How Does Social Change Happen?
Stephanie Jo Kent & Lindsey Peterson
We provide a framework for teachers to guide students through a civics unit exploring the question: “How Does Social Change Happen?”
Beginning with students’ own concerns, we facilitate a process of identifying alignments between student interests and current local, state, national and international movements. These alignments are then evaluated for potential impact. From here, particular campaigns are selected as leverage points for change. Students design tactics to stimulate community interest and actions in support of campaign goals.
Bring us to your school! For the Fort River program, we were funded by a grant from Teaching Tolerance.
- Classroom visits to teach, support and consult
- Use of video technology to continue the process with the students between visits
- Networking with local and regional groups working on the same or related social change campaigns and linking them to the teachers and students.
- Encouraging the students, encouraging the teachers!
“…each class began to develop strategies and tactics around their campaign with the support of our Organizers in Residence and a website they developed containing resources for each of the campaigns. This site was also used for communication between the Organizers in Residence and the students, as well as between the students themselves.” –Fort River Elementary Civic Literacy and Organizing Unit Diverse Democracy Grant Report.
Learning how social change happens by organizing to make social change happen.
Emphasis not on learning about organizing but learning organizing itself.
Observing their community, noticing and expressing what they would like to see changed.
Identifying motivating values, such as:
- People deserve to live without fear of violence.
- We should treat one another and the planet with respect.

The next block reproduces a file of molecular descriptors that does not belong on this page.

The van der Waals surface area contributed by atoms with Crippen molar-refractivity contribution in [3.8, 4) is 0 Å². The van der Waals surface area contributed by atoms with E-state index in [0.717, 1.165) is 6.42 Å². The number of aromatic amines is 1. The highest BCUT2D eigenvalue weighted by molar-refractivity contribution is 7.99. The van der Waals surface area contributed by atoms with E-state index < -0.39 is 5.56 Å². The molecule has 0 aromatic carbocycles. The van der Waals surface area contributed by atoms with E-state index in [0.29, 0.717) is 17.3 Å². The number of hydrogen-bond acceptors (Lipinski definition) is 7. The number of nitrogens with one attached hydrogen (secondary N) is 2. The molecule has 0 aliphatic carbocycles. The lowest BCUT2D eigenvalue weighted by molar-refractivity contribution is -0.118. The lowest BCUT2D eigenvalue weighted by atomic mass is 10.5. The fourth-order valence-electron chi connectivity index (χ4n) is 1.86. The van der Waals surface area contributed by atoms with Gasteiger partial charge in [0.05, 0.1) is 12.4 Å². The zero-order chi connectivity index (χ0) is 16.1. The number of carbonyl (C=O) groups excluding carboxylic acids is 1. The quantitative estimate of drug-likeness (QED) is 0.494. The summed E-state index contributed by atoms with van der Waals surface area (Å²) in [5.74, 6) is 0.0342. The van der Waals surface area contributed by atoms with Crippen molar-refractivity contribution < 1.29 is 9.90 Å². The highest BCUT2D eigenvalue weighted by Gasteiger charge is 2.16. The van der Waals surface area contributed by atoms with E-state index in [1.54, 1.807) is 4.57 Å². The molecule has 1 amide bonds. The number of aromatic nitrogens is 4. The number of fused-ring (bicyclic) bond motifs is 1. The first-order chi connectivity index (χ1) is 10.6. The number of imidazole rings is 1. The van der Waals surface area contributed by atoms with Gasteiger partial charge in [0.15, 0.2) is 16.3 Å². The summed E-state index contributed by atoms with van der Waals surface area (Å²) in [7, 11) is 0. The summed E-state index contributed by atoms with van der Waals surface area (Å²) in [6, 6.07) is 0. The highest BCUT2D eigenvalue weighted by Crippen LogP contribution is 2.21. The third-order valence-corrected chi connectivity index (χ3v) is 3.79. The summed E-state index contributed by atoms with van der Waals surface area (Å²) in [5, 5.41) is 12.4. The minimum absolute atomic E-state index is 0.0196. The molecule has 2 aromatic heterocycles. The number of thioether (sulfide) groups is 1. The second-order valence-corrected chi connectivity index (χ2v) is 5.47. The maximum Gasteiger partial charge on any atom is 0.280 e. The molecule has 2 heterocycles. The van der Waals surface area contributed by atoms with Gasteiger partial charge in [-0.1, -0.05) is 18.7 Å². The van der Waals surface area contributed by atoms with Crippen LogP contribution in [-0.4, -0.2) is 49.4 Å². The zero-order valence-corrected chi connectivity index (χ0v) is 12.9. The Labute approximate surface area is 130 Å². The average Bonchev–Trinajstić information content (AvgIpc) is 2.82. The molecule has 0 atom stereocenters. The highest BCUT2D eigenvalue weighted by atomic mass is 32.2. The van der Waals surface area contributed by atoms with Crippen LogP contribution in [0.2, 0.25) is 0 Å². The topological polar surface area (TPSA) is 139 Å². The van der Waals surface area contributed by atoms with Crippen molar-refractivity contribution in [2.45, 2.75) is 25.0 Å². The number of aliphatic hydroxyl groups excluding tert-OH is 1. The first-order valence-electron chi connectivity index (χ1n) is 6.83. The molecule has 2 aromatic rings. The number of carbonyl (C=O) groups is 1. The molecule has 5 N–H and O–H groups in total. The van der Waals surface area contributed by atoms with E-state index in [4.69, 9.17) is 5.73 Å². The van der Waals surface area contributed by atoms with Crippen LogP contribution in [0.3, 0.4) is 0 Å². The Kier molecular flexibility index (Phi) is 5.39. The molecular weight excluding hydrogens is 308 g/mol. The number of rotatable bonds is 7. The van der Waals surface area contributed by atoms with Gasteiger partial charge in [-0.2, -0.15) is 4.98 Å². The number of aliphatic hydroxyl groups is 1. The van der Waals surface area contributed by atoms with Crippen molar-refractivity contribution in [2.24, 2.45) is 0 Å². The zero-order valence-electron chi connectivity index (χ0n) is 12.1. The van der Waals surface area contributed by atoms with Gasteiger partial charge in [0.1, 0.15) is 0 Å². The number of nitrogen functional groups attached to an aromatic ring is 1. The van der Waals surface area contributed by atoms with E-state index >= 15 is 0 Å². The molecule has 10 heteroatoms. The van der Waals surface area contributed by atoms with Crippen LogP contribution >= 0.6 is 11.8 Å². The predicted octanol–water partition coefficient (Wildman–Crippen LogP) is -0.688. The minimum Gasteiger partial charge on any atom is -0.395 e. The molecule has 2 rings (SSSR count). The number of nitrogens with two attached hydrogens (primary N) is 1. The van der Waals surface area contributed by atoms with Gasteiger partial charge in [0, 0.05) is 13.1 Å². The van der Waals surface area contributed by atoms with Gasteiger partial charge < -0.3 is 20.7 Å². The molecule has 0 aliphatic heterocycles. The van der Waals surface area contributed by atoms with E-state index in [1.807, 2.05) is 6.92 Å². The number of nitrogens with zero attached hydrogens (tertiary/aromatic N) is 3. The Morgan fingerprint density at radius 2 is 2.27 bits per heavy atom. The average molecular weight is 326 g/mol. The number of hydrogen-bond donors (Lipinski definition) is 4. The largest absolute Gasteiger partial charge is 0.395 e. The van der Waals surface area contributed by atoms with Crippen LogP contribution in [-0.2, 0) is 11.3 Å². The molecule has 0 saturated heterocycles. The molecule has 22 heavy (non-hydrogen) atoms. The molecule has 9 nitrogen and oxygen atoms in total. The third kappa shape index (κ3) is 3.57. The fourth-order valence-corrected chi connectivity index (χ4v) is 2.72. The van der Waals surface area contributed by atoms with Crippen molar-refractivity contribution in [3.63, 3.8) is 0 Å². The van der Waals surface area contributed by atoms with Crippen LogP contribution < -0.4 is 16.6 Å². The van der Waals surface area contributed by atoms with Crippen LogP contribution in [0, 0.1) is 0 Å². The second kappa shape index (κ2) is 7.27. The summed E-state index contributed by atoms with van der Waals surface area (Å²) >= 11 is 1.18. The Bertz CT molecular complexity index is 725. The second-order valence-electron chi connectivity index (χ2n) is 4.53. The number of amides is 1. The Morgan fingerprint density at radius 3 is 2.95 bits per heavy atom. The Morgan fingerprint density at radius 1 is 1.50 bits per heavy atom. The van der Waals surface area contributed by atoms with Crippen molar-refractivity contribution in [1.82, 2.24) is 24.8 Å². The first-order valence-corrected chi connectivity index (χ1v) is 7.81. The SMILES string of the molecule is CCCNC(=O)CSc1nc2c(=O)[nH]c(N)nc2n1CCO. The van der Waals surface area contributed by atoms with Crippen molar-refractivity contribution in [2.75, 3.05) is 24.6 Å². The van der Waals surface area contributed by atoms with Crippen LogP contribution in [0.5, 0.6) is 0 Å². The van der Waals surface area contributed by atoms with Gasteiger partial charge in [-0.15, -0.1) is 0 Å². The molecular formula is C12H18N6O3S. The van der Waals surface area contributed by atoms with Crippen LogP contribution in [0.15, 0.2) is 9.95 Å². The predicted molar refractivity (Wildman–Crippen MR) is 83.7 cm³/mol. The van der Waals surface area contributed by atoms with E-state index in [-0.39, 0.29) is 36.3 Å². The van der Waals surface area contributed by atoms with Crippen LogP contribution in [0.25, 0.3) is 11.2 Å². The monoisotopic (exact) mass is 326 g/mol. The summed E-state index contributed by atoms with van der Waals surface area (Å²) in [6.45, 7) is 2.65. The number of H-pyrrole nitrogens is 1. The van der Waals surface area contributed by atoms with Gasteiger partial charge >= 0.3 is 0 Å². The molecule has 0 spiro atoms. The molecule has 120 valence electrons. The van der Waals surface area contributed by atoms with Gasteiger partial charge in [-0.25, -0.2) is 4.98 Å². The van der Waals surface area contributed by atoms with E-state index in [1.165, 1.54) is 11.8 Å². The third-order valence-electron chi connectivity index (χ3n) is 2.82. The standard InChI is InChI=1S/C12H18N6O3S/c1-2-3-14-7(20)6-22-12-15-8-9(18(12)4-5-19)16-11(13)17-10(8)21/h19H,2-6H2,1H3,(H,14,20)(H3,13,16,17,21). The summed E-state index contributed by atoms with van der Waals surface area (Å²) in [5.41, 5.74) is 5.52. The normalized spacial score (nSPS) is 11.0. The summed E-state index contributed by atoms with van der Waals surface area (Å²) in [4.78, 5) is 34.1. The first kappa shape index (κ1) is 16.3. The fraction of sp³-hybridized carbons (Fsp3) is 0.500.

- We should all take responsibility for caring for one another and for the planet.
- All people are inherently valuable and worthy of respect; money, race, gender should not determine a person’s worth.
- Our actions have impacts.
- We are connected; another person’s struggle is connected to my own struggle.
- We should pay attention to the suffering of others and work to alleviate it.
Through recognition of shared motivating values and goals for change, move from individual projects to collaborative organizing in three broad movements for social change:
- Anti-bullying and Anti-Violence
- Climate Preservation
- Economic Transformation
Continuing in the collaborative spirit, recognizing that social change happens when people come together, students, teachers and Organizers in Residence identified possible campaigns which would be strategic to focus energy on and narrowed it to three:
- Stopping deforestation and planting new trees
- Encouraging support for a Green New Deal
- Changing the MA State Flag
Rev. Lindsey Peterson
Lindsey is a UCC minister and works with the Sojourner Truth School for Social Change Leadership. She also writes music; for her, spirituality, song and social change are woven together.
Stephanie Jo Kent, PhD
Steph is a Community Interpreter and social scientist who uses the principles of action research to promote communication for social change.